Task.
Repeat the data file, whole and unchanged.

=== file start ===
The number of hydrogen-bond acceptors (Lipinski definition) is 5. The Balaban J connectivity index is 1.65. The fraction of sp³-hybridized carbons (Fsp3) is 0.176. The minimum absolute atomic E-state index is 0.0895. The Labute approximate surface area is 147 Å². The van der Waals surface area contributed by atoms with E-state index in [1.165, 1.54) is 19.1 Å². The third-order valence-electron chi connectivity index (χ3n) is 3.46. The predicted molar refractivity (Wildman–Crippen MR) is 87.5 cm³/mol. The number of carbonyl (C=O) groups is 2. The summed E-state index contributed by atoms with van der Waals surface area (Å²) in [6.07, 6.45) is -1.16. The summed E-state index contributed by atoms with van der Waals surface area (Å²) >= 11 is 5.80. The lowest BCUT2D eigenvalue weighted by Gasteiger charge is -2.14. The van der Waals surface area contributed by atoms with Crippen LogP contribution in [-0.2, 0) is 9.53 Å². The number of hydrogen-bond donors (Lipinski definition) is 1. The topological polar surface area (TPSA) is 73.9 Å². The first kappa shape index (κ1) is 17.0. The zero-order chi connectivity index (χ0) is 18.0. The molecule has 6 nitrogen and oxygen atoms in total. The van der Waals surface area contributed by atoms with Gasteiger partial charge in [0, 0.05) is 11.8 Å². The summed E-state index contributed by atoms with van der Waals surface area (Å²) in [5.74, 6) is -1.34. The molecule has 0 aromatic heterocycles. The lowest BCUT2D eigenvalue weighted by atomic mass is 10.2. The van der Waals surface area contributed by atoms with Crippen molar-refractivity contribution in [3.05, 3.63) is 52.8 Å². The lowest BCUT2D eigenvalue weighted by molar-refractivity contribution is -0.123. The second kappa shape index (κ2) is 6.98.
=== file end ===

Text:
The number of hydrogen-bond acceptors (Lipinski definition) is 5. The Balaban J connectivity index is 1.65. The fraction of sp³-hybridized carbons (Fsp3) is 0.176. The minimum absolute atomic E-state index is 0.0895. The Labute approximate surface area is 147 Å². The van der Waals surface area contributed by atoms with E-state index in [1.165, 1.54) is 19.1 Å². The third-order valence-electron chi connectivity index (χ3n) is 3.46. The predicted molar refractivity (Wildman–Crippen MR) is 87.5 cm³/mol. The number of carbonyl (C=O) groups is 2. The summed E-state index contributed by atoms with van der Waals surface area (Å²) in [6.07, 6.45) is -1.16. The summed E-state index contributed by atoms with van der Waals surface area (Å²) >= 11 is 5.80. The lowest BCUT2D eigenvalue weighted by Gasteiger charge is -2.14. The van der Waals surface area contributed by atoms with Crippen LogP contribution in [-0.2, 0) is 9.53 Å². The number of hydrogen-bond donors (Lipinski definition) is 1. The topological polar surface area (TPSA) is 73.9 Å². The first kappa shape index (κ1) is 17.0. The zero-order chi connectivity index (χ0) is 18.0. The molecule has 6 nitrogen and oxygen atoms in total. The van der Waals surface area contributed by atoms with Gasteiger partial charge in [0, 0.05) is 11.8 Å². The summed E-state index contributed by atoms with van der Waals surface area (Å²) in [5.74, 6) is -1.34. The molecule has 0 aromatic heterocycles. The lowest BCUT2D eigenvalue weighted by atomic mass is 10.2. The van der Waals surface area contributed by atoms with Crippen molar-refractivity contribution in [3.05, 3.63) is 52.8 Å². The lowest BCUT2D eigenvalue weighted by molar-refractivity contribution is -0.123. The second kappa shape index (κ2) is 6.98.